Later Jesus tells the story about one of them standing in the temple and saying, “God, I thank you that I am not like other men, extortioners, unjust, adulterers or even like that (guy)” (18:11). But hear what God says in His Word about that: “If we say we have no sin, we deceive ourselves, and the truth is not in us” (1 Jn 1:8). Your place in the house of God is standing alongside the one who said, “God, be merciful to me, a sinner!” You will hear God saying to you, “This man went (back) to his house (forgiven)” (Lk 18:13–14). And your place is in the house of God where you hear God’s servant, your pastor, saying to you, “I forgive you all your sins.”

In vv 16 and 17, just before our text, Jesus reminded them, “The Law and the Prophets were until John; since then the good news of the kingdom of God is preached.” Here’s what constitutes real having or not having: God Has Given the Law and the Gospel for People to Have as His Word.

The Law and the Gospel, all of God’s Word, makes the difference between the Haves and the Have-Nots. The angel said to the shepherds, “I bring you good news of great joy that will be for all people. For unto you is born this day . . . a Savior, who is Christ the Lord” (Lk 2:10–11). Jesus told the people, “I must preach the good news of the kingdom of God” (4:43). St. Paul wrote the words of 1 Cor 15:3–4 for you also: “Christ died for our sins in accordance with the Scriptures. . . . he was buried. . . . he was raised on the third day in accordance with the Scriptures.”

“The Law and the Prophets were until John; since then the good news of the kingdom of God is preached.” Whether or not the Word of God resides here in your heart is what makes us Haves or Have-Nots.

Jesus moves the story about the rich man and Lazarus forward. Lazarus died, and what did he have? He did have the angels carry him to Abraham’s side. The rich man died, but he did not have the same outcome as Lazarus. He did have people bury him. And he did have a place in Hades. That’s hell. He did not like it there, it stunk! And he did have eyes to see Abraham far off and Lazarus.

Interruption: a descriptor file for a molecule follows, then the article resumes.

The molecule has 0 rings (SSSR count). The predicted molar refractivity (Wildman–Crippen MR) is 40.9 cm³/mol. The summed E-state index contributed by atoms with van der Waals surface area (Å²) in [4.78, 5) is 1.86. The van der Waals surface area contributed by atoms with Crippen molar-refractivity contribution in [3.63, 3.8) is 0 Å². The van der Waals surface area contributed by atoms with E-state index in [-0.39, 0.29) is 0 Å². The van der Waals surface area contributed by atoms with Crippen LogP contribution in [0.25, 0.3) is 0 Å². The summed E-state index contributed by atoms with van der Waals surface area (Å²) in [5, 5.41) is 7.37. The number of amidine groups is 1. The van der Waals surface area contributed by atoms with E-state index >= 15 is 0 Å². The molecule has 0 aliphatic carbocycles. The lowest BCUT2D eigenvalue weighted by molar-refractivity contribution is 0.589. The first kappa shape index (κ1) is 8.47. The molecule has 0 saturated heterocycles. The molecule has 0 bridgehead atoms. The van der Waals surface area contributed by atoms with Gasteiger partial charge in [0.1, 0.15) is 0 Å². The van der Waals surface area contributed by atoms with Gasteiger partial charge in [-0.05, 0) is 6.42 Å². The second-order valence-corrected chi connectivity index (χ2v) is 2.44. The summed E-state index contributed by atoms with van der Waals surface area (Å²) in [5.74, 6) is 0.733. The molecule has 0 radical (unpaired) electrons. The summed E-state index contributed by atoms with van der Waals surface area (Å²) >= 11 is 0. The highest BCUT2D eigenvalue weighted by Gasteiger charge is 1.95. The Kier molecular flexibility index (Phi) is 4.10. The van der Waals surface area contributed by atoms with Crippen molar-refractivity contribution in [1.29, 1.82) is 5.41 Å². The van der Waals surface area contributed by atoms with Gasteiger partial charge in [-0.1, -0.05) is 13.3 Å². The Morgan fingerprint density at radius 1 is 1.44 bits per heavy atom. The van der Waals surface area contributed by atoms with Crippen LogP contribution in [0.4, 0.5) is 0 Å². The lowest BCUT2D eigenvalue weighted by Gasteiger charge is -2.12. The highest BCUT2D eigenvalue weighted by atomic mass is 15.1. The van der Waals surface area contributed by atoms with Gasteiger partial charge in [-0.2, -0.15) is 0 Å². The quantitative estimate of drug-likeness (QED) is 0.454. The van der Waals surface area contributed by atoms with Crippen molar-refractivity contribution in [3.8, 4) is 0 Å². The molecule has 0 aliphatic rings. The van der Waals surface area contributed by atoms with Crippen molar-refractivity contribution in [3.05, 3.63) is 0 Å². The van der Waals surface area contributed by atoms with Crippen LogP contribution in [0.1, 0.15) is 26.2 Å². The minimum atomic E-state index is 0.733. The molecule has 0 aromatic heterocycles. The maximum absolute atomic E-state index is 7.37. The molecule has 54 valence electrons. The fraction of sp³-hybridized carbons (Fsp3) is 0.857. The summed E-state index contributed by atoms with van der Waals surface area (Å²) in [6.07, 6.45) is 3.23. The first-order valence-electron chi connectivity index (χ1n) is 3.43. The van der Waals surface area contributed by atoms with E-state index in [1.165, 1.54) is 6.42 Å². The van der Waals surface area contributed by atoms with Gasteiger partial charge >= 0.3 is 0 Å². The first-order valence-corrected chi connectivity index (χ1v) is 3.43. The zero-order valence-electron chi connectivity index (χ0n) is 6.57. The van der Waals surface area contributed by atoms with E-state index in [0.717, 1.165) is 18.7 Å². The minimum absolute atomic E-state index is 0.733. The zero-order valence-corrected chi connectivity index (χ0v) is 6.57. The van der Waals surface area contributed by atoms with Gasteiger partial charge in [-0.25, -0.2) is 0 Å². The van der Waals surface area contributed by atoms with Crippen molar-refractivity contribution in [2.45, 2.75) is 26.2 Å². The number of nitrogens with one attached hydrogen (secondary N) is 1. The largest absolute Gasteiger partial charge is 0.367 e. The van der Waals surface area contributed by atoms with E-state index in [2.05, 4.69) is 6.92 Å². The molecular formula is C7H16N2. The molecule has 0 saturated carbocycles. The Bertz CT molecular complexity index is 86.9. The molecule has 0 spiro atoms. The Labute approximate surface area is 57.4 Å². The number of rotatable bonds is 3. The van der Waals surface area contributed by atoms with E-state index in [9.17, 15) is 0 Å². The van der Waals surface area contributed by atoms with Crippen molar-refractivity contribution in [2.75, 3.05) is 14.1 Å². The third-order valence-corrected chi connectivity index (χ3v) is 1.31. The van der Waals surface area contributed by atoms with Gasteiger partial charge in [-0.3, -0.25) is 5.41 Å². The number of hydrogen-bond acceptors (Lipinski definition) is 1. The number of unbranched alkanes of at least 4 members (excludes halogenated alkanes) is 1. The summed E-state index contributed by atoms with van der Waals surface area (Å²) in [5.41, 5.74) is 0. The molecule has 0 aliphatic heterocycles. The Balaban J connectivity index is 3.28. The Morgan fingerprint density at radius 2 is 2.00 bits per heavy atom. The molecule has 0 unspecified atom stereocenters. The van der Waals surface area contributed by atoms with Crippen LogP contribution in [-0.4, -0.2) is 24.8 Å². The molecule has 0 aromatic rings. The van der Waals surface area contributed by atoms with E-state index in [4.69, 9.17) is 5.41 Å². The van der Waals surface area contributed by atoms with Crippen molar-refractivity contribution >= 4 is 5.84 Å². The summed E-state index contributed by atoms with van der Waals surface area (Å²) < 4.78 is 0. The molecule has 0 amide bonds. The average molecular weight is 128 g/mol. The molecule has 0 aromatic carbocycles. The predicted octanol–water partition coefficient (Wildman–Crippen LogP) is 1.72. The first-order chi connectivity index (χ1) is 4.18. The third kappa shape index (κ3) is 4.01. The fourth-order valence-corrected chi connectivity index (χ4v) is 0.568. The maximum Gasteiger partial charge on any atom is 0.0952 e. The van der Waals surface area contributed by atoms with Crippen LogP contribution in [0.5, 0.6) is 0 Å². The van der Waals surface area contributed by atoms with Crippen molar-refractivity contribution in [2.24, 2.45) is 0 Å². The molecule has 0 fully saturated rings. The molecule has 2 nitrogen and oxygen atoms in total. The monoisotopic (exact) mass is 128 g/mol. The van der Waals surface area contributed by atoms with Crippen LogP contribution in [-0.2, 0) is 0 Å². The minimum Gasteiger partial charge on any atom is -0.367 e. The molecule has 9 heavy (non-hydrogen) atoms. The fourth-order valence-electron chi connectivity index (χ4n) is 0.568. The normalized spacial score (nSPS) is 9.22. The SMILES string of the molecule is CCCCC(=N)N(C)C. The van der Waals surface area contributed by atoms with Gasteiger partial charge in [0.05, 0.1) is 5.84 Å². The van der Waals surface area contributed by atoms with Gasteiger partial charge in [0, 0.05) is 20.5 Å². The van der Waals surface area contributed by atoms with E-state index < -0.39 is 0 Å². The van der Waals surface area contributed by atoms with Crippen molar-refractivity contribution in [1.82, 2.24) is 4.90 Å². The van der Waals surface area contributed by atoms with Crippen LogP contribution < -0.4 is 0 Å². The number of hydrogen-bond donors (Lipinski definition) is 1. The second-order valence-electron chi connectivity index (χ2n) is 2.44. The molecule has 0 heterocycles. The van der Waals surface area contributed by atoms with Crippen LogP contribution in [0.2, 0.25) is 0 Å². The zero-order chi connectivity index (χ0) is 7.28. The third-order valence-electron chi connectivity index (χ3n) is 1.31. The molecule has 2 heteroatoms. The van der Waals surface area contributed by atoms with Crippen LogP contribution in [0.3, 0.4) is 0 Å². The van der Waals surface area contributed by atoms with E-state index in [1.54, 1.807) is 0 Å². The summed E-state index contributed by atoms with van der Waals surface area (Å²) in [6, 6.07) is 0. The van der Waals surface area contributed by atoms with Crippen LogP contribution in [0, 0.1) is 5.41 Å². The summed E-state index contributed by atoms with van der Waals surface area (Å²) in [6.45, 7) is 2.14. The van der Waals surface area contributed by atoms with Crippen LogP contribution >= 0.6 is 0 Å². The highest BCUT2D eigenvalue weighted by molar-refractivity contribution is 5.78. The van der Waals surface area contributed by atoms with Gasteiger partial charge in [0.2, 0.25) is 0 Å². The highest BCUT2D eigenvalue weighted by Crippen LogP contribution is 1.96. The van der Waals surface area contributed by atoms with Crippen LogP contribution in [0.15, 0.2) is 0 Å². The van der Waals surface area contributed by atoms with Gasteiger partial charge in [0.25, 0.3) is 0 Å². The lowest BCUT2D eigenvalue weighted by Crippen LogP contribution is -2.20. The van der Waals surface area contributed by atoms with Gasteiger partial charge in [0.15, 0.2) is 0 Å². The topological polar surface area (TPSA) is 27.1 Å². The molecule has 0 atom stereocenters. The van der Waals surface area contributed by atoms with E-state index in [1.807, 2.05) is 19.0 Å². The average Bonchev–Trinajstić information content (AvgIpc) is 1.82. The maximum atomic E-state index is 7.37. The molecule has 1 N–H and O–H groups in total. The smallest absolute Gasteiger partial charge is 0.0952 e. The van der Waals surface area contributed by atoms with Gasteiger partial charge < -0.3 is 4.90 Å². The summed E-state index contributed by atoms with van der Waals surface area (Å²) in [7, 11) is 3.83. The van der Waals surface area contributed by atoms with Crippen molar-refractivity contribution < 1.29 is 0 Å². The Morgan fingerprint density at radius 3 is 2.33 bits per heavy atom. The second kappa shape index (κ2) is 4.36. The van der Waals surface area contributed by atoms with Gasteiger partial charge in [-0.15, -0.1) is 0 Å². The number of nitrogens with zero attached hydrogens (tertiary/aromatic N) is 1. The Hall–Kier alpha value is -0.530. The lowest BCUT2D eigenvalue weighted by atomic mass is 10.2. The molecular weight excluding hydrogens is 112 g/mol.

The rich man, in hell, wants Abraham to send Lazarus to relieve his anguish in the flame. But Abraham said, “Nope. Can’t go back and forth—big chasm between us and you.” Now, the story could have ended there, at the great chasm. But the rich man presses on, saying, in vv 27–28, “Then I beg you, father, to send him to my father’s house—for I have five brothers—so that he may warn them, lest they also come into this place of torment.” But Abraham said, “They have Moses and the Prophets; let them hear them” (v 29).
There’s the heart of the story. All along, Jesus is telling about having God’s Word. The five brothers have God’s Word and must become hearers of that Word. But, sadly, they haven’t been hearing it. You, on the other hand, have God’s Word—both the Old Testament and the New, both the Law and the Gospel. You have God’s Word in Moses and the Prophets, the Old Testament, for you to hear regularly, every Sunday. You have God’s Word in the New Testament: the Good News of Jesus’ suffering, death, and resurrection for your salvation. You have God’s Word in the cross, the reminder of your salvation. You have God’s Word in the bread and wine that give you forgiveness, life, and salvation. You have God’s Word, hearing it in worship, studying it in Bible class. You have it. You are Haves.

This is not about money, this is about having God’s Word, having Faith. You are haves. The 1.3 million Lutherans in New Guinea are haves. All Christians are haves.

You are like the people who heard the shepherd’s words as they returned from seeing the baby Jesus. Those people “wondered” at the words (Lk 2:18). You, too, can be amazed, astonished, when you hear the Good News of salvation. Mary quietly “treasured” the words (2:19). You, too, can treasure up in your memory the Good News of the kingdom of God. Mary “pondered” the words in her heart. You, too, can be amazed about the Good News. Your heart is the good soil in the parable of the sower. When the Word of God is sown in your heart, you are firmly planted with those believers who “hold it fast . . . and bear fruit with patience” (8:15). Jesus says to you also, “Blessed . . . are those who hear the Word of God and keep it” (11:28).

Always know you are blessed. Always know you are rich! Because of what God does, what God gives, you have His Word, Faith, Salvation. You are a have.